Developed by management psychologist and consultant Brad Smart, Topgrading is an interviewing and evaluation process meant to ensure a company is hiring what Smart calls “A-players.” A-players are those in the top 10 percent of available talent for a given position. The process not only seeks to hire great people but to make sure that they are in the position best suited for their skill set and personality.

By putting job candidates through a chronological, in-depth, structured interview — often lasting a few hours — Topgrading seeks to get past the faade that people often present on their resumes and during an initial interview.

“It’s an interviewing process where you can discover the kinks in the armor,” says McGill. “You drill down on the things that you discover to make sure you have an A-player.”

Although the process requires a significant time investment from MarineMax’s leadership, McGill says the end results are worth the effort.

“Nothing is more expensive than making that bad hire or having someone in the wrong position,” says McGill. “Our managers, they probably spend a little more than a third of their time involved in making sure that we have the right people in the right position, because we’re in the people business.”

MarineMax implemented the process a few years ago and has since brought the number of people in the company who are A-players or have A-potential to above 90 percent.

The process has been applied to most of MarineMax’s current employees, including McGill and his senior executives.

“It has to start from the top,” says McGill. “That’s where the word [Topgrading] comes from. Like any culture that you have in a company, it must begin with myself and all of our senior team.”

By assessing the value of his current employees, McGill can target individuals who have potential but aren’t quite A-players and work with them to bring them up to par. Those who don’t progress to A-player status after extensive coaching and development usually quit, and in a few cases, have been fired.

The last part of cultivating a high-quality employee base involves a developmental plan and career path for all employees. Employees — especially store managers — are measured against certain goals and are held accountable for their performance. Executives are constantly looking at consolidated reports that compare all its stores across the country.

“We’re continually looking at the numbers,” says McGill. “So we’ve got them all focused on how to do it better and how to keep growing. About once a quarter, we sit down and say, ‘OK, here was the plan. Are you on track?’ Pretty soon, if you keep getting, ‘No, not on track. No, not on track,’ then they need to be redeployed.”

Redeployment doesn’t always mean out of the company — sometimes it just means shifting job duties to better match someone’s skills set.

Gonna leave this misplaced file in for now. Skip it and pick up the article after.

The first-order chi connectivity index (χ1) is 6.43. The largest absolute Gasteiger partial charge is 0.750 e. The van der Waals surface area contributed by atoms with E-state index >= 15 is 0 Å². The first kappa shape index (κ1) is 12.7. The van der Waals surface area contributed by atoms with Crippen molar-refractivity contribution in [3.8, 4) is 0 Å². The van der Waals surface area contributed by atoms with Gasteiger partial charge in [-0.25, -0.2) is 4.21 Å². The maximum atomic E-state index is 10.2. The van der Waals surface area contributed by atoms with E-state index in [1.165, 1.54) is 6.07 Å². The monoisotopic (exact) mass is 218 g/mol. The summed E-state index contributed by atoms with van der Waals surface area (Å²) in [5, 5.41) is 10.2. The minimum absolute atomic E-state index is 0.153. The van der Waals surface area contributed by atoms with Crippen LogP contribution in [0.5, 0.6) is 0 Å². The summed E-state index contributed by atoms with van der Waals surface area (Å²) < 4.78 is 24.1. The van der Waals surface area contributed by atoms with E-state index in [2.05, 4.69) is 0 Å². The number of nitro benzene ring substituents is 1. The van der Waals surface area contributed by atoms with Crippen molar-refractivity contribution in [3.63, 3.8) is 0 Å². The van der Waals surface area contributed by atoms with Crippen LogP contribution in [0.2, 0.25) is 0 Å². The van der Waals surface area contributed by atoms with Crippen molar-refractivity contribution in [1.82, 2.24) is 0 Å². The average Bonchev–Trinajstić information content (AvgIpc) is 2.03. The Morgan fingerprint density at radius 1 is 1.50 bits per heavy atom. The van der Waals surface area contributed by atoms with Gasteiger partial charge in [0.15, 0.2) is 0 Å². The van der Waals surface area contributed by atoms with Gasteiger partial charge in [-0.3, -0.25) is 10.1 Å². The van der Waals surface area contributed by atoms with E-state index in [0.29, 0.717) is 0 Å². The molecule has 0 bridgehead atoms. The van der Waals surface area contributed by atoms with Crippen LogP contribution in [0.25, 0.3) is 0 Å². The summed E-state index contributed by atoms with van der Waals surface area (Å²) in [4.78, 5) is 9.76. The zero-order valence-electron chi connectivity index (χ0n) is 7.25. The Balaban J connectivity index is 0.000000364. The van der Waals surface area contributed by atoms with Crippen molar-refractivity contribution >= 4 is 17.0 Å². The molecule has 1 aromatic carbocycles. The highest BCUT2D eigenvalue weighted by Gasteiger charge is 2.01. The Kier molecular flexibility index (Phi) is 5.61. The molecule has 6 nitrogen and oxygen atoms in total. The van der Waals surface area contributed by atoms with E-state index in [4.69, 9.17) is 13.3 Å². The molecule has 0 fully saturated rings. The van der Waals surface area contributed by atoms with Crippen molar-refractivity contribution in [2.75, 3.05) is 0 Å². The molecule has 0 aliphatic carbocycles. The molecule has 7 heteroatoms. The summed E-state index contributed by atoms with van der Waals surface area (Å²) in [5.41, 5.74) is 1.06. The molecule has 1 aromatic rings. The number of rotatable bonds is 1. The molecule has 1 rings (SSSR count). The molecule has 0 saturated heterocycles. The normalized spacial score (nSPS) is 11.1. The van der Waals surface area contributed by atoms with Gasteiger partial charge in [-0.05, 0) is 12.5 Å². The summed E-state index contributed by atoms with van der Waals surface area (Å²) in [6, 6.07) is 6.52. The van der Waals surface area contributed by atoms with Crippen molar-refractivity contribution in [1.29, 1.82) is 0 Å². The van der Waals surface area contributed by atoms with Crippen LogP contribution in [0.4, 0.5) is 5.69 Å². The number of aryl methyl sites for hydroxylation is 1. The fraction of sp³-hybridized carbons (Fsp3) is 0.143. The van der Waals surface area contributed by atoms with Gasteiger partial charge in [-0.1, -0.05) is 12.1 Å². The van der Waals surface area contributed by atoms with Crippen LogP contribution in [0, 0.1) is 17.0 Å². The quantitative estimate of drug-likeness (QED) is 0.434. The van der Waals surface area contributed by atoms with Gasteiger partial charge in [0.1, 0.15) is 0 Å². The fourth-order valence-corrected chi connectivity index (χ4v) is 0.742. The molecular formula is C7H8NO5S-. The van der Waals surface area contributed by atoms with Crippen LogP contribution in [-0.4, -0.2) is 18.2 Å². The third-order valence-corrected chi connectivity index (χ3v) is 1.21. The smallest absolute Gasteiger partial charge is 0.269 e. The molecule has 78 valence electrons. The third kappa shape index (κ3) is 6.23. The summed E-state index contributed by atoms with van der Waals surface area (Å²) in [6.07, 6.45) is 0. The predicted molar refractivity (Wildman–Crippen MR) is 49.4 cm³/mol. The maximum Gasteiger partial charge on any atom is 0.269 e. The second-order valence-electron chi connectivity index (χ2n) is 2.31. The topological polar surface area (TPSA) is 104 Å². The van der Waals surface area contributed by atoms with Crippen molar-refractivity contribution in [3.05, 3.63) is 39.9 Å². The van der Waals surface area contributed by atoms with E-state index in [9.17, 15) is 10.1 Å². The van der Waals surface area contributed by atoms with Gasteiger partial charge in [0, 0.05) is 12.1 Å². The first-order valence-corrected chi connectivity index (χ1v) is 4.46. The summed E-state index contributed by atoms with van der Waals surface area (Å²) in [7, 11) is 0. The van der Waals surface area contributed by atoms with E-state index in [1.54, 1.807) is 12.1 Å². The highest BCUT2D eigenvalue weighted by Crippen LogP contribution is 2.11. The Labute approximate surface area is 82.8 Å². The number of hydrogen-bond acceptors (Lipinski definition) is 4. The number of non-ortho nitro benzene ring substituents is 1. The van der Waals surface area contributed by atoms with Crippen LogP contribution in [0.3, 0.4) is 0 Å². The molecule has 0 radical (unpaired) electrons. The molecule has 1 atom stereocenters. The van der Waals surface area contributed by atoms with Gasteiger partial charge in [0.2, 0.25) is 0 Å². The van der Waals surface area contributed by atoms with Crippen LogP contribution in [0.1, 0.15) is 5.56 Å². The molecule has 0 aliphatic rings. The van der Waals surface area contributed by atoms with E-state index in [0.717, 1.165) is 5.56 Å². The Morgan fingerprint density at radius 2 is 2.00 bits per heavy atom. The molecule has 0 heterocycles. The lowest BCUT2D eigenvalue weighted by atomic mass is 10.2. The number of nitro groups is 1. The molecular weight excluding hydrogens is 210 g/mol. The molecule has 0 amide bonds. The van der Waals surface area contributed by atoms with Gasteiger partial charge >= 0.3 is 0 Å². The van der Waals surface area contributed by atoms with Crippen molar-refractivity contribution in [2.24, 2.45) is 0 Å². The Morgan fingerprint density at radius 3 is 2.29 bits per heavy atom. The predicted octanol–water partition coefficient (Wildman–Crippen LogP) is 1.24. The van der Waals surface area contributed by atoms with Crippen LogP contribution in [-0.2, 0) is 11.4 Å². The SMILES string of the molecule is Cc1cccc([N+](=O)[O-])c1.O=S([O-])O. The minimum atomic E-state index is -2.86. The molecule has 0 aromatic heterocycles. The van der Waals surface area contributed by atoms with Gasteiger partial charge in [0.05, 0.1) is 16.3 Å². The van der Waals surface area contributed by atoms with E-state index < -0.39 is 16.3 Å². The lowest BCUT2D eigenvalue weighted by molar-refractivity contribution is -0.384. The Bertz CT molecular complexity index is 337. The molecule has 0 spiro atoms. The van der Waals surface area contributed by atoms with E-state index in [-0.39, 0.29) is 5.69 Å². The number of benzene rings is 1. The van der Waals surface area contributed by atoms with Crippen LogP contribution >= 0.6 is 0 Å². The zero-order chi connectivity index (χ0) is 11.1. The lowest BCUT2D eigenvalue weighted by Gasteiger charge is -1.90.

Wind in their sails
At MarineMax, it’s not enough just to get good people in the door. Whether employees were already with MarineMax or were part of an acquisition, McGill empowers them and helps them do their jobs better.

Although the company uses traditional training methods such as videos and online courses through MarineMax University and MarineMax Online, McGill believes it’s important to also provide people with training that will instill in them a passion for what they are doing.

“If you’re passionate about what you’re doing, that’s probably the biggest ingredient that leads toward success than any other single thing,” says McGill. “You’ve got to have team members that believe in what you’re doing and understand this thing called boating and really have a passion for it. There’s no substitute for that. Because guess what? Our customers pick up on it immediately.”

One way McGill instills that enthusiasm is by sending employees on “Passion Days.”

“Passion Days were created to get our sales team and managers ... learning about the boats, navigation and the whole experience of boating to better understand and relate to the needs of our customers,” says McGill. “Usually they are three days long. We supply the sheets, pillows, food, fuel and location, and team members get (our employees) learning by doing. A big benefit is also derived by involvement of the manufacturers to assist in learning the boats or yachts.”

This intimate knowledge is critical if employees are going to relate to customers. McGill makes the point that a customer probably wouldn’t buy a motorcycle from a Harley-Davidson sales employee who has never ridden a motorcycle. Likewise, people aren’t going to buy a boat or yacht from someone who isn’t well-educated and excited about the product.